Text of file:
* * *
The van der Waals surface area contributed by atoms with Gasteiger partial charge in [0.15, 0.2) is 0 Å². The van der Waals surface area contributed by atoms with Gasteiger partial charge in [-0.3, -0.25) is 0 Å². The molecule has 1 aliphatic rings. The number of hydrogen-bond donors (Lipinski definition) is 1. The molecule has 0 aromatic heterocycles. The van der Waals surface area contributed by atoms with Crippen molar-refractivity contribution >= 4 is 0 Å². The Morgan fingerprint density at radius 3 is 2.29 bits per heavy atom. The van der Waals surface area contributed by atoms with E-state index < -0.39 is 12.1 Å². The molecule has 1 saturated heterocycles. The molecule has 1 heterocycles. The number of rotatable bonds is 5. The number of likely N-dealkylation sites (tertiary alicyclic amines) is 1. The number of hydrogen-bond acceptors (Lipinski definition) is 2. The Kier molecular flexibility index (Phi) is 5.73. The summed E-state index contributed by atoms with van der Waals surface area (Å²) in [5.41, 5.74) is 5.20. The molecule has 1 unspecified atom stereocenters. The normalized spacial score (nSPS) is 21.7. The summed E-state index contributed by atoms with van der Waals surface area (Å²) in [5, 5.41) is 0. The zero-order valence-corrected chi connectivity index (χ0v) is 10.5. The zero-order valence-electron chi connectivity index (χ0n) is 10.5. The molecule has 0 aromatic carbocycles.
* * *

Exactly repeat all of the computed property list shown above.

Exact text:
The van der Waals surface area contributed by atoms with Gasteiger partial charge in [0.15, 0.2) is 0 Å². The van der Waals surface area contributed by atoms with Gasteiger partial charge in [-0.3, -0.25) is 0 Å². The molecule has 1 aliphatic rings. The number of hydrogen-bond donors (Lipinski definition) is 1. The molecule has 0 aromatic heterocycles. The van der Waals surface area contributed by atoms with Crippen molar-refractivity contribution >= 4 is 0 Å². The Morgan fingerprint density at radius 3 is 2.29 bits per heavy atom. The van der Waals surface area contributed by atoms with E-state index < -0.39 is 12.1 Å². The molecule has 1 saturated heterocycles. The molecule has 1 heterocycles. The number of rotatable bonds is 5. The number of likely N-dealkylation sites (tertiary alicyclic amines) is 1. The number of hydrogen-bond acceptors (Lipinski definition) is 2. The Kier molecular flexibility index (Phi) is 5.73. The summed E-state index contributed by atoms with van der Waals surface area (Å²) in [5.41, 5.74) is 5.20. The molecule has 1 unspecified atom stereocenters. The normalized spacial score (nSPS) is 21.7. The summed E-state index contributed by atoms with van der Waals surface area (Å²) in [5, 5.41) is 0. The zero-order valence-corrected chi connectivity index (χ0v) is 10.5. The zero-order valence-electron chi connectivity index (χ0n) is 10.5. The molecule has 0 aromatic carbocycles.